Day of the Dead

November 2 is The Day of the Dead in Mexico and other Latin American cultures.  This image is by Posada, a popular graphic artist from the early 20th century, obviously an inspiration for some 1960s hippie types.

I am hanging out in Baltimore, MD where there is power and normalcy, planning on returning to NJ on Sunday, with a few tanks of extra gasoline just in case things don’t get sorted out up there soon.

As for Sandy and climate change, which has been in the news, I can only say that what happened to NYC has been expected for at least 25 years, probably much longer, by engineers and geographers who study the place.  As one scientist said of the storm, what was remarkable about it was that it happened in NYC. If climate change predictions hold true, such flooding will be worse in the future, but wasn’t it bad enough as it was to pay attention? If fears of climate apocalypse get people to take constructive action, I won’t complain too much about their misguided notions.


4 Responses to Day of the Dead

  1. troutsky says:

    Are you saying “climate apocalypse” is a misguided notion or man influenced climate change? Because apocalypse, crisis, chaos, etc can all be interpreted differently in very subjective ways.

    Or is your problem with the relationship between greenhouse gases and increased temps? Or is it with the term “greenhouse gas”?

    Was hoping weather, climate and man;s activities could start to be linked.

  2. Lichanos says:

    Human activity has definitely changed climate, although I’m not sure if carbon dioxide emissions are more important than changes in land cover/land use: deforestation, urbanization, agriculture, etc.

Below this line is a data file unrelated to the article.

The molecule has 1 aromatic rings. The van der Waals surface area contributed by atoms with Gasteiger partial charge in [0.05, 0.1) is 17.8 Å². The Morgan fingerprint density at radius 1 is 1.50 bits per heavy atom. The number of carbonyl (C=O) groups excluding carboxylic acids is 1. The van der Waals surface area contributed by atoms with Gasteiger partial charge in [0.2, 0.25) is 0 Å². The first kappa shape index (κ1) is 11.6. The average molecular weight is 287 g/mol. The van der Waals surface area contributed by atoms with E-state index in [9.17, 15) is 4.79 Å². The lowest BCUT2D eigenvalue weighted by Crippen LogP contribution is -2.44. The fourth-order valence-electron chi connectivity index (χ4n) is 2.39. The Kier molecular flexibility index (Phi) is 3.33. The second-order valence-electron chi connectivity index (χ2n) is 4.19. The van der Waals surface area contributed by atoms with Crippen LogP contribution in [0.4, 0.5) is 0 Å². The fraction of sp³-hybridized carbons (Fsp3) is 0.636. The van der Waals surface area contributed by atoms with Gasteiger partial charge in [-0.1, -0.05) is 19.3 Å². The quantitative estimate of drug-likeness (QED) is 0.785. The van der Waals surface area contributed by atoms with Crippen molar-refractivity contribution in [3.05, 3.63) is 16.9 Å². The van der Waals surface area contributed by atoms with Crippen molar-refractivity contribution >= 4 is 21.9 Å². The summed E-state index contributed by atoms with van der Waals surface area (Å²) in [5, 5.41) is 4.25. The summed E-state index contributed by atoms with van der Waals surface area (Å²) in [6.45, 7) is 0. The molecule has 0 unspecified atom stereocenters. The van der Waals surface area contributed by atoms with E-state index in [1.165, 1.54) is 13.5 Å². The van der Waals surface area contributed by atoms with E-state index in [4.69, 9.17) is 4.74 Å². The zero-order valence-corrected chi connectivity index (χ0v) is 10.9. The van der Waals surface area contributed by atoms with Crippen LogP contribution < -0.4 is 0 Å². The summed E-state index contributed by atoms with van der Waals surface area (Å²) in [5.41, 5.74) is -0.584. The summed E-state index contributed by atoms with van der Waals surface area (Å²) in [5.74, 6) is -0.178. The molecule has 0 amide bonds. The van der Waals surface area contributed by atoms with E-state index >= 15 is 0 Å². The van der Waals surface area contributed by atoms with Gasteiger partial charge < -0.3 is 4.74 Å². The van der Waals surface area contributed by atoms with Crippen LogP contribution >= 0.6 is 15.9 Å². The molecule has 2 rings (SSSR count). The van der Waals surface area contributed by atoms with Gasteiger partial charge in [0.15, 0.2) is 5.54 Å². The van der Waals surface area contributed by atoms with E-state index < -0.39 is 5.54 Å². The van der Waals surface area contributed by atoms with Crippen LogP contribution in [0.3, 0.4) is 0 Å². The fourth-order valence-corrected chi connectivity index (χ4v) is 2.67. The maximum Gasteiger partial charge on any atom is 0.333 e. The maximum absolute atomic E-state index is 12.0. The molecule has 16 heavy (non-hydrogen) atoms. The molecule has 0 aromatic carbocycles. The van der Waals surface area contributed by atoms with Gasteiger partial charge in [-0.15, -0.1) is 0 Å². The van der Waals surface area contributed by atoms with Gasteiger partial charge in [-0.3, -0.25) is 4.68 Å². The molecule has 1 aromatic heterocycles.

Climate Apocalypse is the rubric that covers the most extreme projections of the IPCC, and the attitude, increasingly common in the media, that treats them as a certainty rather than a projection subject to significant UNcertainty. The assumption that the Greenland ice cap will definitely melt off in the next few generations is one of those. Also included here is the notion that extreme weather events are all linked to whatever climate change has been observed or is claimed.

    As I have said in many places, this disaster in NYC is no surprise to people who have been studying floods and cities for the last 20 or 30 years, and longer, well before AGW was even talked about. And building communities on barrier islands and along shores subject to constant erosion is a bad idea that the taxpayers of the USA should not subsidize: but they have been for generations. And after the mess is cleaned up, all those residents will be clamoring for Federal aid to rebuild in the worst possible locations.

  3. potsoc says:

    We are facing a natural phenomenon enhanced and accelerated by man’s actions and apprentice sorcerer experiments coumpounded by human inability to learn from past experiences.

  4. sledpress says:

    I like “Allerseelen” (All Souls’ Day) better. That whole candy skull thing: it creeps me out.


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